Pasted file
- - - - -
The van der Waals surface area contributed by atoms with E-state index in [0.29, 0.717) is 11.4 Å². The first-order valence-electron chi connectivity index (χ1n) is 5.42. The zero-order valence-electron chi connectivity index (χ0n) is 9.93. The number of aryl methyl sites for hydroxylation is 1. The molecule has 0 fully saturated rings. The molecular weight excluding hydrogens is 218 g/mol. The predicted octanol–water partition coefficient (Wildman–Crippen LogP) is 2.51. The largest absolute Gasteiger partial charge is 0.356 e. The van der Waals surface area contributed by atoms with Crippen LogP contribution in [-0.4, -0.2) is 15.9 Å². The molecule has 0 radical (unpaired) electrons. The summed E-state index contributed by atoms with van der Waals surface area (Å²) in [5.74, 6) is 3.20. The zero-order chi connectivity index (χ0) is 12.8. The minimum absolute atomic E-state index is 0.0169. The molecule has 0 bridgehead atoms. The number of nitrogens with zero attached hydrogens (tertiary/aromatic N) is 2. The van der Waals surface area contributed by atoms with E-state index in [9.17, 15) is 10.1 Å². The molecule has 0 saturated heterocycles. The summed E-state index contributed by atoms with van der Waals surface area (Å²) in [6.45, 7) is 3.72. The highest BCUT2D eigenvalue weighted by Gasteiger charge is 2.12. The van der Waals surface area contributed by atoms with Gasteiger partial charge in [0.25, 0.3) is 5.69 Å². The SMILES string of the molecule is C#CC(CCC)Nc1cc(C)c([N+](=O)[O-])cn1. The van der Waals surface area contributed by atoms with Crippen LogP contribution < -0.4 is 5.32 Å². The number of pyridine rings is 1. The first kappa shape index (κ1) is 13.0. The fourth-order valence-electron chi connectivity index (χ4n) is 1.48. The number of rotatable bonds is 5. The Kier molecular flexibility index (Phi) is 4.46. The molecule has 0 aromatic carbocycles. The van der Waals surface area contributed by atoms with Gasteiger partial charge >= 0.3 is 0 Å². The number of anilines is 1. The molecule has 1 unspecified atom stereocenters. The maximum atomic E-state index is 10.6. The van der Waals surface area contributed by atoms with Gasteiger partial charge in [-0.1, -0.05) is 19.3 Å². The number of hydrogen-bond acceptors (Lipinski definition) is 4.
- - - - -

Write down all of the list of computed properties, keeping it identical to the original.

The van der Waals surface area contributed by atoms with E-state index in [0.29, 0.717) is 11.4 Å². The first-order valence-electron chi connectivity index (χ1n) is 5.42. The zero-order valence-electron chi connectivity index (χ0n) is 9.93. The number of aryl methyl sites for hydroxylation is 1. The molecule has 0 fully saturated rings. The molecular weight excluding hydrogens is 218 g/mol. The predicted octanol–water partition coefficient (Wildman–Crippen LogP) is 2.51. The largest absolute Gasteiger partial charge is 0.356 e. The van der Waals surface area contributed by atoms with Crippen LogP contribution in [-0.4, -0.2) is 15.9 Å². The molecule has 0 radical (unpaired) electrons. The summed E-state index contributed by atoms with van der Waals surface area (Å²) in [5.74, 6) is 3.20. The zero-order chi connectivity index (χ0) is 12.8. The minimum absolute atomic E-state index is 0.0169. The molecule has 0 bridgehead atoms. The number of nitrogens with zero attached hydrogens (tertiary/aromatic N) is 2. The van der Waals surface area contributed by atoms with E-state index in [9.17, 15) is 10.1 Å². The molecule has 0 saturated heterocycles. The summed E-state index contributed by atoms with van der Waals surface area (Å²) in [6.45, 7) is 3.72. The highest BCUT2D eigenvalue weighted by Gasteiger charge is 2.12. The van der Waals surface area contributed by atoms with Gasteiger partial charge in [0.25, 0.3) is 5.69 Å². The SMILES string of the molecule is C#CC(CCC)Nc1cc(C)c([N+](=O)[O-])cn1. The van der Waals surface area contributed by atoms with Crippen LogP contribution < -0.4 is 5.32 Å². The number of pyridine rings is 1. The first kappa shape index (κ1) is 13.0. The fourth-order valence-electron chi connectivity index (χ4n) is 1.48. The number of rotatable bonds is 5. The Kier molecular flexibility index (Phi) is 4.46. The molecule has 0 aromatic carbocycles. The van der Waals surface area contributed by atoms with Gasteiger partial charge >= 0.3 is 0 Å². The number of anilines is 1. The molecule has 1 unspecified atom stereocenters. The maximum atomic E-state index is 10.6. The van der Waals surface area contributed by atoms with Gasteiger partial charge in [-0.1, -0.05) is 19.3 Å². The number of hydrogen-bond acceptors (Lipinski definition) is 4.